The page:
Boosting the retention of working mothers and improving gender diversity, especially at senior levels, are ongoing challenges for accounting firms. However, the companies that create a culture of inclusion from the top down can ensure a more strategic and sustainable solution to attracting and retaining female talent.
Company executives need to take a stand on gender diversity and understand how it not only impacts the corporate culture, but the long-term retention process and talent mobility of the firm. However, while the CEO is the primary role model and needs to stay involved, one person cannot single-handedly change the face of gender diversity.
Working in tandem with HR professionals, the CEO and senior accounting executives need to take the time to identify future female leaders and discuss the best paths to develop their careers. The board, the HR department and management teams also need to consistently engage fully with both diversity and equal opportunity in order to integrate them into the overall working culture of the firm.
Such a culture requires an ongoing transformation process which involves the advancement and nurturing of female talent, succession planning, measuring results and reinforcing progress through active role models and mentors.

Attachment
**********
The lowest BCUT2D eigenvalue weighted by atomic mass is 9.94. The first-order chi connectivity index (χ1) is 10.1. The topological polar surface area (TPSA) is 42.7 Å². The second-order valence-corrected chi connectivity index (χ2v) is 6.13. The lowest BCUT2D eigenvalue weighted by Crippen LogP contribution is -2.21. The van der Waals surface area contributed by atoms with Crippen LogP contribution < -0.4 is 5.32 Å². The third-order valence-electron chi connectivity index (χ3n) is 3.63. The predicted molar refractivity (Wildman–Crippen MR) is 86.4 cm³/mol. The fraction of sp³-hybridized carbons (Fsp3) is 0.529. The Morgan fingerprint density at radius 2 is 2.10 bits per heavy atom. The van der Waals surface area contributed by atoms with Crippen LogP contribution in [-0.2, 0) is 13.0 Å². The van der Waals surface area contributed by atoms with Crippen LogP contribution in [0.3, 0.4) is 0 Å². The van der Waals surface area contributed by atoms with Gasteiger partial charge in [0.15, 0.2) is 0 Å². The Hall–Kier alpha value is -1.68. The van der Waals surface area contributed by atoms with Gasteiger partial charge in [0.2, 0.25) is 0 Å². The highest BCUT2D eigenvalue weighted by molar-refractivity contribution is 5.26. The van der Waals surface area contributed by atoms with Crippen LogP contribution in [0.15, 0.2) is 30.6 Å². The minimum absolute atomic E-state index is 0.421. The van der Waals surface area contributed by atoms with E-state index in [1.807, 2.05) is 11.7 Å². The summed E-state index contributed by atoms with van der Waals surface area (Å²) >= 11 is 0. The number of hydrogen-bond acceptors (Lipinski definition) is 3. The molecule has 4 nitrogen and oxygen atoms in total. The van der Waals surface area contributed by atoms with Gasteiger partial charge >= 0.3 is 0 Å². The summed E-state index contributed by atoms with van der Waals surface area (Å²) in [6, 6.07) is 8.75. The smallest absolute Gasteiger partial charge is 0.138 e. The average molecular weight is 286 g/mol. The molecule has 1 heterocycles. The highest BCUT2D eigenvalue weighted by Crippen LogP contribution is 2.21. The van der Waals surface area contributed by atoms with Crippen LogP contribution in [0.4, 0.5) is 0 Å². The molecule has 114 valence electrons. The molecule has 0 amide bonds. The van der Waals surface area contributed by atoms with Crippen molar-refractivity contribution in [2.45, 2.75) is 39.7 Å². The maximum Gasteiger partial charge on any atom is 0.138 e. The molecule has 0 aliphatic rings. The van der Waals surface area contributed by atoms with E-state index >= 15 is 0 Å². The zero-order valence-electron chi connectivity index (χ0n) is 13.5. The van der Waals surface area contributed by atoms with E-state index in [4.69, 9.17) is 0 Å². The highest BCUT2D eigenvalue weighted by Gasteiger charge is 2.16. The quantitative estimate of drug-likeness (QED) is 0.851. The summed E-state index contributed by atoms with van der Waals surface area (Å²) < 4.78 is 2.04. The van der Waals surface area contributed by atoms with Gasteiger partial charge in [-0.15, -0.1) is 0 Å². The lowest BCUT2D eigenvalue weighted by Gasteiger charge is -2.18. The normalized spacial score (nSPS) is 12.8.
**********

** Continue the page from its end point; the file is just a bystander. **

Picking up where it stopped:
For new female staff, it’s critical to identify their best career paths to accelerate their growth and potential to impact your firm in the long run. Newly recruited female talent can also be effectively nurtured though job rotation in functional and line roles. Over time, it’s important to actively engage with female staff, keep the dialogue going and talk openly about diversity and why it’s important for the firm.
When it comes to succession planning and looking at current and future openings, firms need to be strategic and intentional about how they want to place women in those roles. High-performing women can be selected for special training sessions and mentoring programs, as well as the opportunity to interact with the CEO and board members. There also needs to be transparent accountability for any skills gaps or discrepancies in the tenure of women in more executive positions.
Encouraging the appointment of women on boards can prove a real advantage to accounting firms who want to kick-start their gender diversity programs or accelerate career progress.
Qualified female directors can not only prove to be a robust addition to the boardroom table, but can become effective role models to nurture the next generation of female accounting talent.